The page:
Big Bend National Park is located in southwestern Texas along the Texas-Mexico border. With more than 1000 species of plants and 450 species of birds, Big Bend is one of the dream destinations to visit. The park is the land of venomous creatures so when you explore the park be careful on every footstep.
Big Bend was established as a national park in June of 1935. It has more than 800,000 acres of desert and mountains, from sharp and spiny plants to venomous animals. Big Band is home to javelinas tarantulas, rattlesnakes, coyotes, barberry sheep, and mountain lions. The park is one of the best places for camping. You can take a break from busy city life.
The park is sunny and hot most of the time, But in the late summer and spring, Big bend is the best place to spend your holidays. It offers adventurous opportunities for bikers and hikers.
Best Time to Visit Big Bend National Park:
Spring is the best and pleasant season to visit Big Bend, with temperatures that range from the 50°F to 90°F. It is also the peak season, as the park’s top spring-break destination. During summer the temperatures rise above 100°F, but the mornings and evenings are pleasant weather.
Expenses To Visit Big Bend National Park:
- A 7-day pass for one private, a non-commercial vehicle with 15 passenger capacity or less cost $30.
- 7 days pass for one non-commercial motorcycle cost $25.
- 7 days pass for one individual, bicyclists, and pedestrians cost $15.
- The annual pass cost $55.
- non-commercial vehicles with a capacity of 15 or less cost $30.
- It cost $15 per person in a non-commercial vehicle with a capacity of 16 or more
- The has three developed front-country campgrounds Rio Grande Village Campground, Chisos Basin Campground, and Cottonwood Campground. It costs $16 per night per site.
- The park has reservation campgrounds Rio Grande Village, Chisos Basin, and Cottonwood campgrounds which you need to reserve up to 6 months in advance
- Backcountry campsites cost $10 per night.
Things to Do in Big Bend National Park:
Hike to Santa Elena Canyon:
Santa Elena Canyon is a 1.7-mile hike along the river. You would love to walk along the edge of the river giving you a beautiful experience. Santa Elena Canyon is a short trail. You cannot hike if there are floods. The trail ends with a breathtaking view and also giving you perfect pictures for your Instagram.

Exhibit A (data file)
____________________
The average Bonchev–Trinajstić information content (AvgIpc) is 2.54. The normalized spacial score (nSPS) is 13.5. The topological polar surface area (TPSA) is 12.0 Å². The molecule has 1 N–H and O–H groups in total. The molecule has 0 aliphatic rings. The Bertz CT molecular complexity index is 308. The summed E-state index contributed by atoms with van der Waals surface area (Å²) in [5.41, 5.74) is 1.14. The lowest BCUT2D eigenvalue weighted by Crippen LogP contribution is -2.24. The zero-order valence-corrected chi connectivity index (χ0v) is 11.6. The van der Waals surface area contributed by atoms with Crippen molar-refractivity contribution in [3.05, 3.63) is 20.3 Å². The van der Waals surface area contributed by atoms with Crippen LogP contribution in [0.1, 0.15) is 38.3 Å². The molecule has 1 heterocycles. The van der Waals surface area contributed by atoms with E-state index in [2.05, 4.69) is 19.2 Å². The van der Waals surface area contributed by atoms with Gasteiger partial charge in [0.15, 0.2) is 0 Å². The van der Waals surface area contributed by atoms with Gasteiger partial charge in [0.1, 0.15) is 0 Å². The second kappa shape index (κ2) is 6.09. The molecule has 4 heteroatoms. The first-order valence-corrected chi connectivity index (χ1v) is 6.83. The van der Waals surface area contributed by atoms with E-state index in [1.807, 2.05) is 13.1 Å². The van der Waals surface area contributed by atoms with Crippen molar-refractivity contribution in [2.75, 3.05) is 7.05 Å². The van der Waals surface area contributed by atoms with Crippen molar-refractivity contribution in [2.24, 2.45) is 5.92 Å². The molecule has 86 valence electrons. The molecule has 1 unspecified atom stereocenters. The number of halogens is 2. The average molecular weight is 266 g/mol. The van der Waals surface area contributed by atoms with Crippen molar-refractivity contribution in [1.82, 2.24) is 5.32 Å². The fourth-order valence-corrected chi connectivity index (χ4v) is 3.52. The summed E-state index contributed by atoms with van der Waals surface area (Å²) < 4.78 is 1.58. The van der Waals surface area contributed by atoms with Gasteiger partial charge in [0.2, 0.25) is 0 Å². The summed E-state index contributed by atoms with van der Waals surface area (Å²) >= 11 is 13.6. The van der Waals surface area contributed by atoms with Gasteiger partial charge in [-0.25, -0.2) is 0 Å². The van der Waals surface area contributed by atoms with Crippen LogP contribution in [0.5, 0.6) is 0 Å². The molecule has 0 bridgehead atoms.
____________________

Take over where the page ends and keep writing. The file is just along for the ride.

Get Into The Hot Spring:
Soaking in natural hot springs is one of the best things to do in Big Bend. It is a 105-degree natural hot spring. You can watch the sunset and enjoy your bath. Don’t forget to bring your bathing suit. You can even go for a swim in the Rio Grande.
Big Band is a mountain biker’s favorite destination, with 160 miles of backcountry roads and low-traffic paved roads giving you an adventurous experience. Big Bend offers many opportunities for bike travelers.
Explore The Ghost Town of Terlingua:
Terlingua is a ghost town in west Texas nearly to the Mexican border. There is also an old graveyard.
View Sunset from The Window Trail:
If you’re staying at Chisos Basin, the sunset at Window View Trail is a must-see. The Window View Trail is a 0.3-mile loop, even wheelchair-accessible.
Stargazing in at Big Bend is one of the best activities. Big Bend has the least amount of light pollution of any national park unit in the lower 48. On a clear night, you can see the Milky Way.
How to Reach Big Bend National Park:
There is no public transportation to Big Bend you can fly to Big Bend and rent a car or drive your own vehicle . There are several highways lead to the park. Options include Highway 118 from Alpine to Study Butte; Highway 170 from Presidio to Study Butte; and Highway 90 and Highway 385 to Marathon. There are two main routes to come into Big Bend from San Antonio. I-10 takes a northerly route to Fort Stockton.